For me, a typical day visiting camp starts with a two hour trek with a stop at a local gas station to pick up a sandwich for the day and arriving by 1000 hours. The first day of the first week of camp begins with soliciting help to launch the antenna. A helpful scout is typically available to pump up the antenna launcher with a bicycle pump. Then a couple helpful leaders camped out at HQ stop any pedestrian and vehicle traffic in the line of fire of the antenna launcher. After a pulley and lanyard are pulled up into the tree, the antenna is hoisted into place. The pulley and lanyard will stay up for the summer and be brought down the last week of camp. The antenna is lowered after each day. Subsequent weeks takes a quick setup to have the antenna up in the air. Cones are placed between the base of the tree and the porch to identify the coax as a trip haza
The picnic table at the end of the porch is used for the station. A power outlet is located at the corner of the porch. The Icom 706 MkII, power supply, and tuner are set up. Beginning in 2019, Camp Horseshoe went digital with PSK, RTTY, and FT modes. A laptop computer and tablet were also used to access DXMaps, QRZ.com, satellite tracking, and lightning tracking for those stormy days.
INTERACTION WITH THE LEADERS AT HQ
The porch of HQ is a great place to set up the station. There is a lot of foot traffic going by. There are several leaders who hang out in HQ during merit badge session times. Some are working remotely while at camp while others are looking for the air conditioning. Either way, the ham station draws attention and those not familiar with the station from the prior year are eager to learn about what is going on. Most leaders have a couple boys in mind that they want to send up to talk with me and visit the station.
While talking with the leaders, I explain why I am there, about the station, the equipment, and especially the antenna. The antenna was a focal point. If people don’t initially see it up in the air, the cones draw their visual attention to the coax and most people’s eyes follow the coax up the tree to the antenna. The antenna is a great conversation starter and I explain that I am there to help the scouts with Radio Merit Badge and to introduce amateur radio to them.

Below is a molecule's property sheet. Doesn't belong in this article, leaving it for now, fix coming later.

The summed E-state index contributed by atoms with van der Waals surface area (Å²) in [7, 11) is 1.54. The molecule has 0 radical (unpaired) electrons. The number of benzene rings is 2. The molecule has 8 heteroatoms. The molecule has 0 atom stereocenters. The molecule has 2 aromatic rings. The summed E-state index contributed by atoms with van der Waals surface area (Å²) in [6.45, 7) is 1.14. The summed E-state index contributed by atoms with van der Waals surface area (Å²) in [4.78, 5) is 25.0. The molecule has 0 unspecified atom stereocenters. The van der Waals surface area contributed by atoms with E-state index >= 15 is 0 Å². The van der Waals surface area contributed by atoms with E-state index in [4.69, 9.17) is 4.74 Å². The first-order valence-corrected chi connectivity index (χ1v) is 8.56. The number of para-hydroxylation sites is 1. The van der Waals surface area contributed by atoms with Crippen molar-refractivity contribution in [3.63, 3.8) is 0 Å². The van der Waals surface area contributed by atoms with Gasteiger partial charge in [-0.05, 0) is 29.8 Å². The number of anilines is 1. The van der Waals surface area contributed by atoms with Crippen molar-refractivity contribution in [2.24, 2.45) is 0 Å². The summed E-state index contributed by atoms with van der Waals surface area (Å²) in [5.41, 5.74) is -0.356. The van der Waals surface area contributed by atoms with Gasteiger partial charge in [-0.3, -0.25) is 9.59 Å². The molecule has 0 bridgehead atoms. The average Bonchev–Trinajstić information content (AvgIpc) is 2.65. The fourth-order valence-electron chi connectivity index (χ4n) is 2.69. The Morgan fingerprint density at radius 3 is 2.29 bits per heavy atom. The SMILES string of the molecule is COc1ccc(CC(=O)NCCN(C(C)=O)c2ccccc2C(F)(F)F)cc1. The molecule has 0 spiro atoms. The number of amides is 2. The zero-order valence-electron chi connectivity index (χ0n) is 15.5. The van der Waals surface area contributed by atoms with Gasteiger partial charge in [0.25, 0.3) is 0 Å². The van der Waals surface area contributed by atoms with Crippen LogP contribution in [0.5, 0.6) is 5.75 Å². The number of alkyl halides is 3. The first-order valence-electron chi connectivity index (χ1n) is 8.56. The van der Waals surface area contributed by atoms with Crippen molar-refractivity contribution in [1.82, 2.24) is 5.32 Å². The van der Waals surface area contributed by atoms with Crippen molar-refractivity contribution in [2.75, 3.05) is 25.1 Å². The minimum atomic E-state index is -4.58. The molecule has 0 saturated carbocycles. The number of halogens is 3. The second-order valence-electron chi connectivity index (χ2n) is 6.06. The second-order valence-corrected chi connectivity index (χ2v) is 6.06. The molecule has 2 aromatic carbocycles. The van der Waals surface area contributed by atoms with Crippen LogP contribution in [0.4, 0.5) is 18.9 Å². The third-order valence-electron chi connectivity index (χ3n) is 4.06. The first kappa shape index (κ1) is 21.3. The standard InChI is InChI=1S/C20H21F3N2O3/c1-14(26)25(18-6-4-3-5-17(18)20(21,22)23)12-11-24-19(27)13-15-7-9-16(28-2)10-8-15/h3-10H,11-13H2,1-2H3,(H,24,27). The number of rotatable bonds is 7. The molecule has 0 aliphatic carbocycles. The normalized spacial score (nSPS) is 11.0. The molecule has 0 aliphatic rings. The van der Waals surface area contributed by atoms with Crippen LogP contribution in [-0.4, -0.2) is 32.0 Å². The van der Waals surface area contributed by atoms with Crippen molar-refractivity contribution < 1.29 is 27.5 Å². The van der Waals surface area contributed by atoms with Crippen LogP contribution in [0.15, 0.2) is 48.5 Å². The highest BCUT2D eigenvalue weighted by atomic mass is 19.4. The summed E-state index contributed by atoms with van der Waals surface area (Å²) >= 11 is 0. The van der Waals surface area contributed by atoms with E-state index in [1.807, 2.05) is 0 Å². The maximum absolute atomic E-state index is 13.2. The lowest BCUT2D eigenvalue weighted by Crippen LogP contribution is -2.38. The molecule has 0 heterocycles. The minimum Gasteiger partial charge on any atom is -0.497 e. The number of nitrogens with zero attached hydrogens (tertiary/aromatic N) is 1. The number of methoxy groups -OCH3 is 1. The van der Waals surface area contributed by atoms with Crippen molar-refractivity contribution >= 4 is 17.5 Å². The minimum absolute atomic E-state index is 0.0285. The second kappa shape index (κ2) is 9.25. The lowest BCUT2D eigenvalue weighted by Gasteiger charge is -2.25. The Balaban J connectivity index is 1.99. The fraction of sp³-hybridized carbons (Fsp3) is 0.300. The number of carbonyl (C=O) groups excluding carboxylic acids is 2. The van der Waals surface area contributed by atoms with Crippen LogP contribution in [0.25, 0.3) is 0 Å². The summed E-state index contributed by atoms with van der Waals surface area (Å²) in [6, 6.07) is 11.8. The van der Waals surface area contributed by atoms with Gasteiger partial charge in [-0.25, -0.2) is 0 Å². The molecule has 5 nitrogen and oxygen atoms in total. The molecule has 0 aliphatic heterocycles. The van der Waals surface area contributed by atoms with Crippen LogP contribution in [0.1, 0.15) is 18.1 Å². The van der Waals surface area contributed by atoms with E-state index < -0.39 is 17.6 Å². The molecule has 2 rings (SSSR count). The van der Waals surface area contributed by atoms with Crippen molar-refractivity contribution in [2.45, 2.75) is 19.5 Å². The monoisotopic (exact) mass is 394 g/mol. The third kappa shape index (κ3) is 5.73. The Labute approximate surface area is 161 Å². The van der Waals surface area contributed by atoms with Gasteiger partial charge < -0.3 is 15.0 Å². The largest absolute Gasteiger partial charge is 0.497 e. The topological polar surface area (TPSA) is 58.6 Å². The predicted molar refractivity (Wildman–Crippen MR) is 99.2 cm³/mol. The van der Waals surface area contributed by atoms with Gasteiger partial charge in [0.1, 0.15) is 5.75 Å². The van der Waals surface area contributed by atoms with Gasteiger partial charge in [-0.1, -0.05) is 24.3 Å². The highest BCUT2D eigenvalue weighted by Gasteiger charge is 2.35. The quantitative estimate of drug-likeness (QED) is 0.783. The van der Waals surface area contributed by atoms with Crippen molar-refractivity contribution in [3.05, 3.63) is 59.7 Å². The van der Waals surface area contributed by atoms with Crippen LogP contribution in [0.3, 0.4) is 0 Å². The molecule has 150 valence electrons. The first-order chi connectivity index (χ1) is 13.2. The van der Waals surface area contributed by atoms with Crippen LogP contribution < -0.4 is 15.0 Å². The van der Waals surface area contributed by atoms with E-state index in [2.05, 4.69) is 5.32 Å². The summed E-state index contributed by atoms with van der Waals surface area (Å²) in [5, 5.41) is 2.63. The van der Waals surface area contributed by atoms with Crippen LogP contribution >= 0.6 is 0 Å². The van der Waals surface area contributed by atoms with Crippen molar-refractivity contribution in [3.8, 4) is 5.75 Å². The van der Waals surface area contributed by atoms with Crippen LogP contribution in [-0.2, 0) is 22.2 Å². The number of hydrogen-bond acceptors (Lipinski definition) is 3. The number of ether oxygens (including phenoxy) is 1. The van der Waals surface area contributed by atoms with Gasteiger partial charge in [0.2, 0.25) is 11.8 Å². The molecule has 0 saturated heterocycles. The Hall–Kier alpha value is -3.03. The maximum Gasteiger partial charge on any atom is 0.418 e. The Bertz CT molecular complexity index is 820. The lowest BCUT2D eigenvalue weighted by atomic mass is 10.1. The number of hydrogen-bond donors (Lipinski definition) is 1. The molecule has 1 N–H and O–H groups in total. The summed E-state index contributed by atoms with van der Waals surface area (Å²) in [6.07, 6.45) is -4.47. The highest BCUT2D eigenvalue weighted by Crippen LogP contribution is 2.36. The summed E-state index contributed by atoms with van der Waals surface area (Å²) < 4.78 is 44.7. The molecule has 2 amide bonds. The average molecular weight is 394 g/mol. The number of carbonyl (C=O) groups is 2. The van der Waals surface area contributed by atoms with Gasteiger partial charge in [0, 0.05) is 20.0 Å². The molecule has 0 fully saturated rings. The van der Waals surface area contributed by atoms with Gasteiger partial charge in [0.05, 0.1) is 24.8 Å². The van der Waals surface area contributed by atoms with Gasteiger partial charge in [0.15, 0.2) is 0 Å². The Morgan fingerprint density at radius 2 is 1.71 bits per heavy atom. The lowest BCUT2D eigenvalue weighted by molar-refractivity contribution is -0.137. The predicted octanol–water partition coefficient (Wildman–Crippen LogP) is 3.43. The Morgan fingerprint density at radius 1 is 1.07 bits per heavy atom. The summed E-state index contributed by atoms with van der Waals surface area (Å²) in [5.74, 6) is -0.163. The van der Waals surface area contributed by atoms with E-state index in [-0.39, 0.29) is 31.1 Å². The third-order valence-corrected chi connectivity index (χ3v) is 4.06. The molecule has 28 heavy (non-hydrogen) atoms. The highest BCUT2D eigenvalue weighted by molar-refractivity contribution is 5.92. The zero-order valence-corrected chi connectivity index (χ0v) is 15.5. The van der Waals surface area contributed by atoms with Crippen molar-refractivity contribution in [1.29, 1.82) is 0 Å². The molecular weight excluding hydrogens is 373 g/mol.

INTERACTION WITH THE SCOUTS
Any boy coming around and willing to listen to my talk about the radio station gets a blue card and Radio Merit Badge requirement 7 – “Visit a radio installation…” Those who stick around to get on the air and have an on-air conversation complete requirement 9.a.6. I keep a stack of blue cards on the table to fill out to document the scout’s completion.
I found some scouts were excited about the ham station and thought it was pretty cool. Many wanted to know about the antenna, and how the station works. The majority of the scouts coming by were not familiar with amateur radio. Some circled the area watching, trying to figure out what was going on, while not wanting to come too close. I tried to interact with them and draw them closer so they could see what was going on. Other scouts were sent up to HQ by their leaders who knew they would be interested in learning about amateur radio. These scouts typically were prepped and were enthusiastic to learn about the radio station.
Some scouts were interested in the scientific aspect of the station. Others thought the aspect of speaking with someone far away was really fun. A few thought that sending in digital modes was really interesting. No matter the mode, making contacts with people far away was a really big thing.
There were two extremely introverted youth in particular that come to mind from the boys I met at camp. Each of these boys were extremely introverted and came to the ham station with a troop leader for support. In each case, the scenario was similar. At first they did not want to speak to anyone over the air as they were too shy. I told them they only needed to say hello, and tell their name, and they agreed. One particular evening one of the boys was watching what was going on. I had a very receptive and enthusiastic ham on the other end on 40 meters and this fellow stayed on the air for over an hour speaking with one boy after another. After all the other boys had their turn, I convinced my shy friend to say hello. He gave his name, troop number, and the town in which he lived. When asked what was his favorite camp activity, he gave a quick, short answer. When asked for some elaboration as to what he liked best about the activity, he began to loosen up. After achieving a comfort level with the idea of speaking into the mic, he was on a roll! He carried on a conversation for half an hour before we ended the QSO. He is now hooked on ham radio and wants to get his license.